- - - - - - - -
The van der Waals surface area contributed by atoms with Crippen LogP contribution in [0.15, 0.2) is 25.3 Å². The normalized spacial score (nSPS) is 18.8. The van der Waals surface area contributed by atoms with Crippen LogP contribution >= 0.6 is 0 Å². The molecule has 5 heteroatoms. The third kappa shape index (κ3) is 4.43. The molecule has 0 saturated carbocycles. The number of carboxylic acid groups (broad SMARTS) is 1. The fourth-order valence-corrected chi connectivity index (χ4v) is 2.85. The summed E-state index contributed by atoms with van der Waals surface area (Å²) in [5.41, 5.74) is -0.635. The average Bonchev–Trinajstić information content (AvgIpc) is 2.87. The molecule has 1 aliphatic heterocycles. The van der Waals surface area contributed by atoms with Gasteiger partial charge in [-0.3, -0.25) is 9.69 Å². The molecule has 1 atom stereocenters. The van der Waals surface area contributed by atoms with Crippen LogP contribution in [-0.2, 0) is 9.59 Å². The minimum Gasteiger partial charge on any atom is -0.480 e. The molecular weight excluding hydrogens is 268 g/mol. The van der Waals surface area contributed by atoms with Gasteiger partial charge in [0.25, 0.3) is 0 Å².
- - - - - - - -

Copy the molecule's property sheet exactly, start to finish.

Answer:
The van der Waals surface area contributed by atoms with Crippen LogP contribution in [0.15, 0.2) is 25.3 Å². The normalized spacial score (nSPS) is 18.8. The van der Waals surface area contributed by atoms with Crippen LogP contribution >= 0.6 is 0 Å². The molecule has 5 heteroatoms. The third kappa shape index (κ3) is 4.43. The molecule has 0 saturated carbocycles. The number of carboxylic acid groups (broad SMARTS) is 1. The fourth-order valence-corrected chi connectivity index (χ4v) is 2.85. The summed E-state index contributed by atoms with van der Waals surface area (Å²) in [5.41, 5.74) is -0.635. The average Bonchev–Trinajstić information content (AvgIpc) is 2.87. The molecule has 1 aliphatic heterocycles. The van der Waals surface area contributed by atoms with Gasteiger partial charge in [-0.3, -0.25) is 9.69 Å². The molecule has 1 atom stereocenters. The van der Waals surface area contributed by atoms with Crippen LogP contribution in [-0.2, 0) is 9.59 Å². The minimum Gasteiger partial charge on any atom is -0.480 e. The molecular weight excluding hydrogens is 268 g/mol. The van der Waals surface area contributed by atoms with Gasteiger partial charge in [0.25, 0.3) is 0 Å².